Arcade Fire / Barclay’s Center / Brooklyn, NY / August 24th, 2014

Arcade Fire Barclay's Center
Photo by Guy Aroch

This had to have been the strangest bill ever assembled in an arena. At no point would you ever think that Arcade Fire, Dan Deacon, Television, and The Unicorns would ever play in the same place, especially if that place was an 18,000-seat arena. However, since their Grammy win, Arcade Fire have essentially done whatever they wanted, including convincing long-dormant bands to reunite as openers on the massive, ornate Reflektor tour. Still, given the differing nature of each group of performers, Sunday night’s conclusion of the band’s three-night Brooklyn stand, the show as a whole couldn’t help but feel a little disjointed.

Of course, that doesn’t mean that the performances weren’t solid. The Unicorns sounded tight and invigorated, especially considering that it’s been a decade since they were a functioning band. Television didn’t miss a beat, either. It took Tom Verlaine a little while to acclimate himself to the cavernous surroundings, but once he did, the band seemed to come alive, particularly when their set favored songs off of their classic Marquee Moon. Arguably, Dan Deacon was the only artist that really disappointed: while his blissful, infectious take on dance and electronica is appealing, the very nature of his stage setup (he prefers to perform within the crowd instead of on a stage, and Barclay’s accommodated him as best they could) meant that those not on the arena floor were left as spectators to what was clearly meant to be an interactive experience.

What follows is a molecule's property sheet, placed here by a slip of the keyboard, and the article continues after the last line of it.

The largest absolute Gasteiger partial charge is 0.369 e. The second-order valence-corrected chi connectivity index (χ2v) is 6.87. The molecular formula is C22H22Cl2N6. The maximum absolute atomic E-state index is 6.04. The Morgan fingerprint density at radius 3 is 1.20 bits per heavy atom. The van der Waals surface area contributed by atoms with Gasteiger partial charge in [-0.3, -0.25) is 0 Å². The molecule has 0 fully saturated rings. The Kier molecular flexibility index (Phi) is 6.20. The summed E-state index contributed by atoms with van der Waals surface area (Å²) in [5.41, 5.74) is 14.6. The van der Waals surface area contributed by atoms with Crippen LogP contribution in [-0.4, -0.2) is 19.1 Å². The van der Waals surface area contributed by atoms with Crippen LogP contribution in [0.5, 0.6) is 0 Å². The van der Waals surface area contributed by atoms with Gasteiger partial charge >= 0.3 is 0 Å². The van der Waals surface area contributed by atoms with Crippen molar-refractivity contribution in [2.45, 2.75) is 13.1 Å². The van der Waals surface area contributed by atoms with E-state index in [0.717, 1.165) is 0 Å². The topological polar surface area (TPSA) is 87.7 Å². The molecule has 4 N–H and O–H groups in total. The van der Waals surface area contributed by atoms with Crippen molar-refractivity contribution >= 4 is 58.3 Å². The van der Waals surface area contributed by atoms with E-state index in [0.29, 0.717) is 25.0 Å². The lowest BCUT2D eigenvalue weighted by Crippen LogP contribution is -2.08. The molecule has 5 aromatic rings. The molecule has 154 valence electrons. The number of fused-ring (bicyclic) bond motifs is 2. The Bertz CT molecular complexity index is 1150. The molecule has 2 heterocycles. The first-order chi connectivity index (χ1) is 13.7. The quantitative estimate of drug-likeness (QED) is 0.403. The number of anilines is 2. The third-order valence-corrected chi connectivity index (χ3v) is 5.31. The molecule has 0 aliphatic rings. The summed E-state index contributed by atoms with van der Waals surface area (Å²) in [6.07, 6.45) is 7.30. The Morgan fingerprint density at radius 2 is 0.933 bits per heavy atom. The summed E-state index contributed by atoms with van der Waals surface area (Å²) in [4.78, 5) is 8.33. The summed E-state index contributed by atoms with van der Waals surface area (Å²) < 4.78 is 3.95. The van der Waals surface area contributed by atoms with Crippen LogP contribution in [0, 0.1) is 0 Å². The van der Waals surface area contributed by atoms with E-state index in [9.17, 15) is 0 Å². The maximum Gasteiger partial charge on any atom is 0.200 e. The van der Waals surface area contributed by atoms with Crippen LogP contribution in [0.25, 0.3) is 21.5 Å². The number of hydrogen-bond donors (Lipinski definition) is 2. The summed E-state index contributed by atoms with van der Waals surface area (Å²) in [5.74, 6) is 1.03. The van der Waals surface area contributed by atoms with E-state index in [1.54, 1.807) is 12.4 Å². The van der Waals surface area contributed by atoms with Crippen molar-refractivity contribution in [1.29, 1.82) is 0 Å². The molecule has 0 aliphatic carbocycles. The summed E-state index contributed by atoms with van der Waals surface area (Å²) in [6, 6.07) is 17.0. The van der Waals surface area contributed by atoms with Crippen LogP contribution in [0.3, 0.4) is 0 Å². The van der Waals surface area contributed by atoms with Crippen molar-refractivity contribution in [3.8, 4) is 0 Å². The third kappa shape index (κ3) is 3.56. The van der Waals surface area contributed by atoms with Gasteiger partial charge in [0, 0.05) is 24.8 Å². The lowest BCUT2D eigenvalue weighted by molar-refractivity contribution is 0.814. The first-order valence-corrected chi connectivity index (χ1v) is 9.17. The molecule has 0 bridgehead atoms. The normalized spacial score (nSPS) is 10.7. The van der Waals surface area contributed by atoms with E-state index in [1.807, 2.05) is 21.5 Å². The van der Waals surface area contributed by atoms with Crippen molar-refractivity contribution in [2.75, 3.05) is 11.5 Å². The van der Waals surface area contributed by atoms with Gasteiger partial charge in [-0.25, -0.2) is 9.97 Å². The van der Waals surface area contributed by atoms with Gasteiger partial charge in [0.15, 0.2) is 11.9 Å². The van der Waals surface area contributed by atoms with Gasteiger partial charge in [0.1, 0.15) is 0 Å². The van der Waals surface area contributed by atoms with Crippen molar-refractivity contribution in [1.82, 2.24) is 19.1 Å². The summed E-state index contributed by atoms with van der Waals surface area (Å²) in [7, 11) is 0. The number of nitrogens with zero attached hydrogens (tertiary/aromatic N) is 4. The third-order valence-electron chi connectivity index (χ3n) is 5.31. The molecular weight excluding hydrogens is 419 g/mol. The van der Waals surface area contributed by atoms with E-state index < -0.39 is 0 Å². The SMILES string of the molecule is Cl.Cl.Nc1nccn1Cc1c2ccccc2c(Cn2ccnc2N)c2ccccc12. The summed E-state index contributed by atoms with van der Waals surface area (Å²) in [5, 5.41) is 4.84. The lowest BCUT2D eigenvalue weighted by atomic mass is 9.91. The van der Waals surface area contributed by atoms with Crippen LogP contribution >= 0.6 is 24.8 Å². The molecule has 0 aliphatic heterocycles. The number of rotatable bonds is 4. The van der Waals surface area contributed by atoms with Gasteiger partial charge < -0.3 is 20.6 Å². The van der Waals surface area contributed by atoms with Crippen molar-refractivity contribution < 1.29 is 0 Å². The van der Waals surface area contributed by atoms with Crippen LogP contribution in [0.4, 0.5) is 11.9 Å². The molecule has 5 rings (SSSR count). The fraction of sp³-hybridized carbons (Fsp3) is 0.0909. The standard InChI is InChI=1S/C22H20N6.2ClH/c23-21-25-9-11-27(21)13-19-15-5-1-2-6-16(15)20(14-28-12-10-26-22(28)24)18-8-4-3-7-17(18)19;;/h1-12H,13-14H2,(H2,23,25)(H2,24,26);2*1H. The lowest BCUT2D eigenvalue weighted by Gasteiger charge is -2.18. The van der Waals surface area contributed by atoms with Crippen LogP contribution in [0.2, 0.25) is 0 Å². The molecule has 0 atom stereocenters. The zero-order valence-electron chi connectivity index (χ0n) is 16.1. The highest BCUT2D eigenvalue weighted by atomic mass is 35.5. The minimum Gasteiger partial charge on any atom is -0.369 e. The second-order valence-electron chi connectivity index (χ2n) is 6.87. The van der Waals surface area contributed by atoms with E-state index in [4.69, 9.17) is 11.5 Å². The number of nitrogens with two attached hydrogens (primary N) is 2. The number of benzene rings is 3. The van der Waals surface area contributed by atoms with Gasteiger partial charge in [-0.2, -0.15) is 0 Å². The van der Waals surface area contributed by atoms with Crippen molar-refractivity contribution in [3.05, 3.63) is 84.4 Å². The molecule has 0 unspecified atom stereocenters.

Photo by JF Lalonde
Photo by JF Lalonde

Of course, Arcade Fire had no such problems playing to such a large crowd. That’s not surprising: even their early material has an aching grandiosity to it, as if these songs could only really make sense with a ,massive crowd of people singing along with the band. While their set relied somewhat on their new album, the band didn’t shy away from giving fans some of the deep cuts. Keeping with their theme of honoring New York’s early punk scene, the band brought out David Byrne–clad in a black suit and makeup that made him look positively vampiric–to join them for a cover of Suicide’s “Dream Baby Dream,” but the crowd was arguably most excited when Arcade Fire revisited their debut masterpiece Funeral with songs like “Haiti,” “Neighborhood #1 (Tunnels),” and the epic singalong closer “Wake Up.” By the end of the night, the arena may have looked a little too small for Arcade Fire.

– Kevin Korber

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